4. Beware the Yes Men
During the courtship phase of recruiting students, staff seemed very likely to say yes to every question and request made by parents and students, regardless of whether they truly understood what they were promising. You want to believe these promises. You want to think that your child will be adequately cared for and protected from harm, but be leery of these promises. The promises may be made sincerely, but most do not know the seriousness of the need for gluten-free diets, the repercussions of gluten exposure or the complexities of providing safe food in the dining hall.
5. Document, Document, Document
Get things in writing and document everything, even if you are feeling safe and comfortable at the outset. This is an investment for my family and your family that can cost more than the value of our homes. It is certainly on the same level as big investments where everything is official and documented. We took everyone at their word, and when we complained we got blamed and asked for proof and documentation. We also didn’t take the gluten-free advice offered online to register with the Students with Disabilities Office. In hindsight, we should have used that avenue to emphasize the seriousness of the need for a gluten-free diet. I grumbled when I had to learn to text to communicate with my teens. Now, I have the exact dates and records of conversations because my daughter sent text
s messages after each meeting or meal to let me know what progress she was making. This documentation proved to be useful when I asked for a rollover credit for her meal plan as compensation for limited use of her meal plan this semester.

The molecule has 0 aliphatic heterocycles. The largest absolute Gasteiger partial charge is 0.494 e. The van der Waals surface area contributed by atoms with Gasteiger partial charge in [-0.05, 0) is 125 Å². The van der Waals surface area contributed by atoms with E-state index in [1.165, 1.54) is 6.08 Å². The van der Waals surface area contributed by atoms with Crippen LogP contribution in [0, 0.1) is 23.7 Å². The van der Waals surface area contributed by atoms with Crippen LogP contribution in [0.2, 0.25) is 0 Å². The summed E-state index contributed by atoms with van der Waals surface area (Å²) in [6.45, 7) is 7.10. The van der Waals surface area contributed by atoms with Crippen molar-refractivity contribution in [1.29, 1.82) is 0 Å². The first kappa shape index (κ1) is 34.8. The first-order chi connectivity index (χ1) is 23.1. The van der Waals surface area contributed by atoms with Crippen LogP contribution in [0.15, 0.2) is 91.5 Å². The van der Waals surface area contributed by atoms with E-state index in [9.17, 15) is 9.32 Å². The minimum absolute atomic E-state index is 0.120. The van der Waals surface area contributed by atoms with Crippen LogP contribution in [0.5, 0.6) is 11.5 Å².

6. Know Your Child.
Will they be the squeaky wheel? Will they get involved? Will they just narrow their diet to accommodate what is served? Will they identify themselves and ask for a gluten-free meal? Do they have readily apparent GI symptoms that will alert them to problems, or are they silent celiacs that have more subtle signs of gluten exposure? Take all this information into consideration when determining if your child is in fact eating safely. Our daughter will always be safer in the world due to her more typical GI symptoms with immediate onset. It tells her right away she’s in trouble and she adjusts her eating accordingly. Our son has the same symptoms I do---the kind that take a day or two to develop like brain fog, fatigue, flu-like symptoms, depression and finally skin issues. He and I are not going to get early warnings, so we need to be more cautious. In our son’s case, he has been so compliant with the gluten-free diet and also home schooled with almost no possibility of gluten exposure since his diagnosis, so we didn’t really know what his symptoms would be. Given our experience and knowing what I do now, I would choose to get him off-campus housing with his own kitchen or housing in a dorm with a kitchen reserved for special diet students (such kitchens are now beginning to be offered in larger schools).